Colombo, November 1 (NIA): The Human Rights Commission of Sri Lanka (HRCSL) says in its latest report that torture is “routine” in the island’s police stations, but there has seen a drop in the number of reported cases since 2015 ,when a more liberal regime came to power.
According to HRCSL, in 2010, immediately after Eelam War IV, a total of 566 cases of torture were reported. This rose to 600 in 2013. But it came down to 489 in 2014. It fell further in 2015, but only marginally to 420. A shaper fall was seen in the first eight months of 2016, with 208 cases being reported.
However, a source in the commissionsaid that given the inadequacies in reporting and the still to addressed deficiencies in the investigative mechanisms available to the commission, the actual numbers may be higher. This is evident in the commission’s observation that “torture is routine” during questioning by the police in the initial stages of an investigation irrespective of the nature of the crime. Corrupt police officers resort to torture to intimidate hapless citizens into meeting their rapacious demands.
Looking at the places in which torture is resorted to, Police Headquarters accounts for the bulk of it. In 2010, the Head Quarters (HQ) accounted for 369 of the 566 reported cases. In 2013, HQ accounted for 380 of 600 cases. In 2014, it was 329 out of 489 cases. In 2015, it was 315 of 420 cases, and in the first eight months of 2016, it was 160 out of 208 cases.
Interestingly ,most complaints came from Anuradhapura district, a Sinhalese-majority area, and not from the Tamil majority or Tamil-speaking districts of North and East Sri Lanka.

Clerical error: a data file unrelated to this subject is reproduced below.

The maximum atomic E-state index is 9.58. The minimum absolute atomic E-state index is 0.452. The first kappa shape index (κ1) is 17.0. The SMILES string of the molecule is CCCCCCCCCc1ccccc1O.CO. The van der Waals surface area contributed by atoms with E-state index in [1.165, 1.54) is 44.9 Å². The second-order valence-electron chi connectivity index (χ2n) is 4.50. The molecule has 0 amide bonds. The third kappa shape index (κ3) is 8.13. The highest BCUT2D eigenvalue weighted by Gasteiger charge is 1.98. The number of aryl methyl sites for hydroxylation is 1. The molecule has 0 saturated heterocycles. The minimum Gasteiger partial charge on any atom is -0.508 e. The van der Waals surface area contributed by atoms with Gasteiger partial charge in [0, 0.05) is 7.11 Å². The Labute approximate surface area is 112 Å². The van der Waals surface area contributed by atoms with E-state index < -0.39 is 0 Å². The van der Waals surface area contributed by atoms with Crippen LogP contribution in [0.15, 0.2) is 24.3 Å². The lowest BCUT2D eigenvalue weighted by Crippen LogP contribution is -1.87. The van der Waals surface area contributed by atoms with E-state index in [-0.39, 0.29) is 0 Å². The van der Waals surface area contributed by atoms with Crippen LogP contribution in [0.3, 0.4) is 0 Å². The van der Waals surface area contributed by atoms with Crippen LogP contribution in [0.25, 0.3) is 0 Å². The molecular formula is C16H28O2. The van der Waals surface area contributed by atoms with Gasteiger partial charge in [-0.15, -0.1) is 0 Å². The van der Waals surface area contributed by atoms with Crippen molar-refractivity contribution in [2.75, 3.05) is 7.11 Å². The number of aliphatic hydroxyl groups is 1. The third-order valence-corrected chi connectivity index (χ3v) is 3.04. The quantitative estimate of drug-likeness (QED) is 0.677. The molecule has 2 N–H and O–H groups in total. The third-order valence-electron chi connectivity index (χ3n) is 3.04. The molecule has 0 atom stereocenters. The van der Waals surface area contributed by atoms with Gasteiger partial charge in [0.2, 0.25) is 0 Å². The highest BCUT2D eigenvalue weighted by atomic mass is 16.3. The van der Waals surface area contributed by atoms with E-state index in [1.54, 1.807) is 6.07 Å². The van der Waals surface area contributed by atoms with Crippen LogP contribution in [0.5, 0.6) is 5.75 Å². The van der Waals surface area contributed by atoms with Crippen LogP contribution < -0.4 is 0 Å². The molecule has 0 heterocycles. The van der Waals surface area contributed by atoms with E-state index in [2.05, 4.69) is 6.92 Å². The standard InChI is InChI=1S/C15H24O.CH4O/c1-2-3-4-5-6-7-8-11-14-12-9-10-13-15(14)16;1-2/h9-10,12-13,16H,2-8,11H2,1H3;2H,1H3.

In 2010, 58 cases were reported from Anuradhapura district in contrast to 02 from Jaffna, 05 from Trincomalee and 06 from Vavuniya. In 2013, the figures were 49 from Anuradhapura, nil from Jaffna, 10 from Trincomalee, and 05 from Vavuniya. In 2015, 40 cases were reported from Anuradhapura, nil from Jaffna, 02 from Trincomalee, and 10 from Vavuniya. In the first eight months of 2016, 14 cases were reported from Anuradhapura, 02 from Jaffna, 03 from Trincomalee and 04 from Vavuniya.
Again, commission sources said that there could be under reporting from the Tamil majority areas.
Many cases of torture cannot be proved because of a shortage of Judicial Medical Officers (JMCs). Out of the 65 sanctioned posts of JMO, only 35 have been filled.
The forms of torture vary from beating up with hands to squeezing the genitals and suspending a person upside down and rotating him. The suspect could be handcuffed with one hand behind his back and the other drawn over his shoulder. Prison conditions are also appalling, with prisoners cooped up in dark, 5 ft by 7 ft cells .They are not allowed to come out at night even to answer nature’s call.
Torture goes unrecorded because a police rule allowing legal aid at the time of arrest and first questioning is not observed. Police fib the day and time of arrest to get round the rule that a suspect has to be produced in court in 24 hours.
This year, the government tried to change the law to allow legal aid only when the accused is produced in court. But stiff opposition from Tamil MPs made the government take it back for reconsideration.
According to the HRCSL, as of May 2016, there were 111 persons detained under the Prevention of Terrorism Act (PTA). Of these, 29 had not yet been indicted. And among these, there was a person who had been in prison since 2002. Forty one of the PTA detainees had gone on appeal. One of them had been in jail for 14 years waiting for his appeal to be heard.
Among other recommendations, the HRCSL has sought a re-definition of torture to include “causing severe suffering.”